associated  in  his  short  commercial  days  was  signalled 


out  for  special  courtesy,  and  it  is  rather  sad  to  chronicle 
that  in  the  after  years  when  that  little  man  came  to  die 
he  left  a  proviso  in  his  Will  that  none  should  inherit 
if  in  any  way  connected  with  the  stage.  Irving  laughed 
at  that,  and  ejaculated,  "  Silly  fellow  !  "  but  he  felt 
injured  and  insulted  all  the  same. 

Many  hours  of  Irving's  existence  in  town  were 
occupied  in  unveiling  monuments,  presiding  or  being 
honourably  received  at  important  banquets,  sub- 
mitting to  photographers  for  whom  he  had  no  great 
regard,  and  visiting  Toole,  for  whom  he  had  an  un- 
alterable affection.  I,  who  did  not  meet  Toole  until 
he  was  a  decrepit,  inarticulate  invalid,  found  it  difficult 
to  understand  the  love  between  these  two.  And  what 
a  miserable  meeting  it  was,  saved  only  from  disaster 
by  Harry's  presence.  Harry  talked  to  his  father 
whilst  I,  endeavouring  to  bring  myself  to  some  com- 
prehension of  Toole 's  mental  condition,  fell  to  utter 
grief  when  I  showed  him  a  little  gold  locket  containing 
Irving's  portrait,  which  had  been  sent  to  me  during 
a  trip  in  America.  Unfortunately  Irving  had  given 
Toole  an  exactly  similar  trinket,  and  the  poor  old 
fellow  burst  into  tears  of  distress.  We  had  great  diffi- 
culty in  soothing  him  ;  he  regarded  me  so  suspiciously 
as  his  rival  that  Harry  could  only  overcome  the  awk- 
wardness of  the  situation  by  suggesting  that  I  looked 
tired  and  he  would  take  me  home  ;  and  we  left  Toole 
growing  happy  with  Irving's  arm  around  his  shoulders. 
But  Toole  never  wanted  to  see  me  again ;  although  I 
tried  to  coax  him  with  flowers  and  a  privately  taken 
portrait  of  Irving,  he  rejected  all  my  advances. 

It  satisfied  my  sense  of  the  importance  of  dress 
when  I  brought  the  topic  to  Irving's  notice,  encouraged 


by  the  unimpeachable  punctiliousness  and  neatness  of 
his  own  attire.  He  never  failed  to  wear  elegantly  the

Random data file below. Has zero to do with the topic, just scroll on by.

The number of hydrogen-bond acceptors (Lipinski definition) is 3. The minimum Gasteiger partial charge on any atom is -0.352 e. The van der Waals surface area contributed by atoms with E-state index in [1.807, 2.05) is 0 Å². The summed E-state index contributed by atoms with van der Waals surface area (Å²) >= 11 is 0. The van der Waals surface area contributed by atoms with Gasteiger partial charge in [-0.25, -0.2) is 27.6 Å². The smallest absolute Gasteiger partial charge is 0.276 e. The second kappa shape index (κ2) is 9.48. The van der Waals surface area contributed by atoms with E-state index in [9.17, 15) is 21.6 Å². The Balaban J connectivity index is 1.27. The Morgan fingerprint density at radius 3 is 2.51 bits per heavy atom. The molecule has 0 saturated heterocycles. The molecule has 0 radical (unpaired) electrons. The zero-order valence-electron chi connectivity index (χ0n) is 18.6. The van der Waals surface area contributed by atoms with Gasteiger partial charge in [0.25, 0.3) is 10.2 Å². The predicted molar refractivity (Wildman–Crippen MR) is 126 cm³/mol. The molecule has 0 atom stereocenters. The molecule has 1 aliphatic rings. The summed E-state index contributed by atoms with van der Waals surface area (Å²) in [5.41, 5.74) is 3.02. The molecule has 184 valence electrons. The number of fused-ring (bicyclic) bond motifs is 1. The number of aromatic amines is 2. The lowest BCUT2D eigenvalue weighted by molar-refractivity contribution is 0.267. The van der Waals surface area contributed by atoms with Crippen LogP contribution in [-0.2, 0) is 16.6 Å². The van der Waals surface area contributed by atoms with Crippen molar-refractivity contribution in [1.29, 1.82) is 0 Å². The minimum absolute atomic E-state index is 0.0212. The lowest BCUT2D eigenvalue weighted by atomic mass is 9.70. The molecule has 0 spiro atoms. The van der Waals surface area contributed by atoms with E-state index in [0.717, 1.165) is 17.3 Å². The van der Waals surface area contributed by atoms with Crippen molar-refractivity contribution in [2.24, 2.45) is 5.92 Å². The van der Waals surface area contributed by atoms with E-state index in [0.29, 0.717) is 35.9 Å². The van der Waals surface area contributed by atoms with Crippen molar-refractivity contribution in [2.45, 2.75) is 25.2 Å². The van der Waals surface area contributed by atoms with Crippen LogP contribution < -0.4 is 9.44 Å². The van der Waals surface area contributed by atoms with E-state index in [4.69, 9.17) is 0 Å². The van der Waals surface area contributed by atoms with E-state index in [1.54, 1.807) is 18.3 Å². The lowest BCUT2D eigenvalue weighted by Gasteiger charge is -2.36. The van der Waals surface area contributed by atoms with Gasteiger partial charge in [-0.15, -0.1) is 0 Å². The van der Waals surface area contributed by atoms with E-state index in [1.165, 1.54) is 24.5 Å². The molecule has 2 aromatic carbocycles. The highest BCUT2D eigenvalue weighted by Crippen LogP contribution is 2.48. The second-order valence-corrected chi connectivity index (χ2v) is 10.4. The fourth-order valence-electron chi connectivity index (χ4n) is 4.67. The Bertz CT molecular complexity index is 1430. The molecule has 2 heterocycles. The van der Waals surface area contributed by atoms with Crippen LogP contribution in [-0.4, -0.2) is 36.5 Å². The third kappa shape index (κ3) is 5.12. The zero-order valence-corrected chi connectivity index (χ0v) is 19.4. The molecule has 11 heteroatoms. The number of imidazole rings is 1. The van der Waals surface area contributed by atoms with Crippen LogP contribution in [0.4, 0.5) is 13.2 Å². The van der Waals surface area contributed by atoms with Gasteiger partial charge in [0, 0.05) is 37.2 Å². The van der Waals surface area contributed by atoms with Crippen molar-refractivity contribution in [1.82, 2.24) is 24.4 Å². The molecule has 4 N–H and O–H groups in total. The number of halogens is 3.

correct  costume  at  the  correct  time,  his  frock-coat,  his 
grey  tweed  clothes  were  of  exactly  the  length  to  suit 
his  long  spare  outlines,  the  neckties  of  sympathetic 
character,  and  on  all  his  coats  he  adopted  those  close- 
fitting  sleeves  which  attracted  my  notice  the  first  time 
I  saw  him.  His  hats  told  their  own  story,  the  hard 
high-crowned  felt  was  decorous  even  when  tilted 
slightly  over  to  the  right  eyebrow,  his  top-hat  reflected 
in  its  brilliant  surface  and  scarcely  curved  brim  a  whole 
century  of  dignified  dandyism,  and  the  soft  drab  felt 
of  his  holiday  times  was  a  rascal  with  a  half-inch 
square  deliberately  jagged  away  for  ventilation.  It 
must  be  related  that  Irving  did  not  have  much  respect 
for  his  own  jewellery,  although  he  was  a  great  admirer 
of  Guiliano,  and  his  favourite  wedding  presents  were 
of  enamel  achieved  by  this  artist,  or  a  close  cluster  of 
garnets  from  the  same  source. 

Yet  he  would  permit  the  small  circlet  of  diamonds 
he  wore  on  his  little  finger  to  suffer  from  the  loss  of  a 
stone  or  even  two,  and  his  evening  watch-chain  of 
enamel  and  pearls  I  have  known  as  a  cripple  tied 
together  with  string.  Although  faithfully  making  his 
jewelled  offerings  to  brides,  he  never  attended  a  wed- 
ding, too  sadly  conscious  of  the  sorry  ending  of  his 

Of  theatrical  costume  Irving  once  said  to  me,  "  You 
may  take  it  as  a  general  rule  that  whatever  is  right, 
looks  right ;  and  it  is  obvious  you  would  not  choose 
sky-blue  and  silver  for  a  murderer,  nor  black  for 
Ophelia,  nor  present  Hamlet  in  green  silk,  nor  Lady 
Macbeth  in  pink  satin. "  He  observed  dress  off  the 


stage,  had  strict  rules  of  his  own  on  its  appropriateness 
to  place  and  person,  and  he  suspected  all  new  fashions 
of  being  silly. 

When  Irving  was  at  work  upon  a  play  he  devoted 
himself  to  the  study  of  any  period  he  would  illustrate,